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Camera Adds Speed and Accuracy to Print Verification

Photonics Spectra
Jul 1999
Daniel C. McCarthy, News Editor

Print verification systems balance accuracy against speed: If the scan rate is too high, accuracy can suffer; but competitiveness is lost if a system cannot speedily verify documents. The Vision-X print verification system from Inspectron Corp. scans credit cards, bar codes, lottery tickets and other documents traveling at speeds as high as 3000 feet per minute. At these rates, the system owes much of its accuracy to progressive-scan camera technology from Sony Electronics Inc.

Inspectron's print verification systems scan documents traveling at 3000 feet per minute -- a rate that outpaces asynchronous and line-scan technology. To maintain both the speed and accuracy of its systems, Inspectron selected progressive-scan camera technology from Sony Electronics Inc. Courtesy of Inspectron Corp.

Inspectron markets its print verification systems as the fastest and most accurate of their kind, enabling offset, laser or ink-jet printers to mass-mail complex personalized documents without textual errors. The company integrated Sony's monochrome XC-55 and XC-55BB progressive-scan cameras in the third and newest generation of its print verification system, according to Mohanan Unni, manager of electrical engineering for Inspectron. Earlier generations relied on various asynchronous reset cameras, including a Sony model, but, at the rates Inspectron's systems scanned, Unni explained, asynchronous cameras couldn't deliver the desired resolution or image quality.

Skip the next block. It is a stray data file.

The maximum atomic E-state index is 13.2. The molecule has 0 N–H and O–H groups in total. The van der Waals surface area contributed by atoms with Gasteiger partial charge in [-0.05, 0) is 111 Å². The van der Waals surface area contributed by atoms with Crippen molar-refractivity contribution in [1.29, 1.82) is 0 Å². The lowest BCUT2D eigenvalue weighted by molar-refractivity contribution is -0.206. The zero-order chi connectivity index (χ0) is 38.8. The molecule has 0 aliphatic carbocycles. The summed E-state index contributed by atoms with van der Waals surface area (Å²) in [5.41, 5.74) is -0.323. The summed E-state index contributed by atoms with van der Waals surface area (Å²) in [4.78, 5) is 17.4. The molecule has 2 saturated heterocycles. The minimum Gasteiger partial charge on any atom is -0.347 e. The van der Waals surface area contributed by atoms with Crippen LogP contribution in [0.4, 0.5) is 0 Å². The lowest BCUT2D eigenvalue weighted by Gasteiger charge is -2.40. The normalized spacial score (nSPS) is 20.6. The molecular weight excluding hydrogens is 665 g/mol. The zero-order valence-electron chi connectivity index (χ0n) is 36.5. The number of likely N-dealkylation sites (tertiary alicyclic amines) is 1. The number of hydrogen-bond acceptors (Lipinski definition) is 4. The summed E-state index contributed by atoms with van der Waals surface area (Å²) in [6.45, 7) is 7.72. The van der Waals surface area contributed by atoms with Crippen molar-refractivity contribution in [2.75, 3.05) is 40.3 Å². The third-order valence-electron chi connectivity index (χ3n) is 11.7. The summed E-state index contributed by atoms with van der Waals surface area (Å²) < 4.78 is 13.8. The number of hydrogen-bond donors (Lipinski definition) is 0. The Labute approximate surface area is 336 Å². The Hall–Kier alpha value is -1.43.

"If [our system] scans two numbers that appear bunched up or against each other ... if there's any noise or smearing between them, our read is no good, in which case the system will reject the document," said Unni.

The inaccurate appearance of these two numbers, then, cannot be a function of inadequate camera speed. Inspectron evaluated several competitive progressive-scan models and found Sony's cameras provided a clearer image at rates nearly two times faster. "Sony gives nice clean images at 1200 feet per minute as compared to other progressive-scan cameras [evaluated], which were slower by at least 25 percent," said Unni.

Sony's XC-55 and XC-55BB cameras capture high-resolution images at 30 frames per second, but they can be adjusted for much higher rates. Also, asynchronous cameras and line-scan technology require brighter illumination, adding to the overall system's cost and energy use. "Sony's progressive-scan cameras were three to four times better in sensitivity than the line-scan or the async-scan CCDs," said Unni. "That means less power and longer life for the bulb."

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